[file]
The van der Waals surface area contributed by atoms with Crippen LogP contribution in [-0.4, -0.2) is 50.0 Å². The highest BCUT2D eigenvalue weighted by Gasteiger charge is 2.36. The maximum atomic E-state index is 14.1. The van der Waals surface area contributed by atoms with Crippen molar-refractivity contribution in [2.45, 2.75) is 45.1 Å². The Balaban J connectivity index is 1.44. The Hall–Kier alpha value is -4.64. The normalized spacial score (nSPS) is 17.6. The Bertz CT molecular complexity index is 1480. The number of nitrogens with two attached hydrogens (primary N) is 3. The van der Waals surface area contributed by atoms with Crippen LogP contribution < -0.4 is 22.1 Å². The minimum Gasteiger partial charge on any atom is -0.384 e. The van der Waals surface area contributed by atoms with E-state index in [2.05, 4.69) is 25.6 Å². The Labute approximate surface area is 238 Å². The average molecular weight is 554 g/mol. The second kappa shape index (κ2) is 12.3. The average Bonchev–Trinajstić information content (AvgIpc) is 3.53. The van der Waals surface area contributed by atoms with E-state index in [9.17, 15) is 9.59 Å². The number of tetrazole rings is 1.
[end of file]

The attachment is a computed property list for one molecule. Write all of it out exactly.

The van der Waals surface area contributed by atoms with Crippen LogP contribution in [-0.4, -0.2) is 50.0 Å². The highest BCUT2D eigenvalue weighted by Gasteiger charge is 2.36. The maximum atomic E-state index is 14.1. The van der Waals surface area contributed by atoms with Crippen molar-refractivity contribution in [2.45, 2.75) is 45.1 Å². The Balaban J connectivity index is 1.44. The Hall–Kier alpha value is -4.64. The normalized spacial score (nSPS) is 17.6. The Bertz CT molecular complexity index is 1480. The number of nitrogens with two attached hydrogens (primary N) is 3. The van der Waals surface area contributed by atoms with Crippen LogP contribution < -0.4 is 22.1 Å². The minimum Gasteiger partial charge on any atom is -0.384 e. The van der Waals surface area contributed by atoms with E-state index in [2.05, 4.69) is 25.6 Å². The Labute approximate surface area is 238 Å². The average molecular weight is 554 g/mol. The second kappa shape index (κ2) is 12.3. The average Bonchev–Trinajstić information content (AvgIpc) is 3.53. The van der Waals surface area contributed by atoms with E-state index in [9.17, 15) is 9.59 Å². The number of tetrazole rings is 1.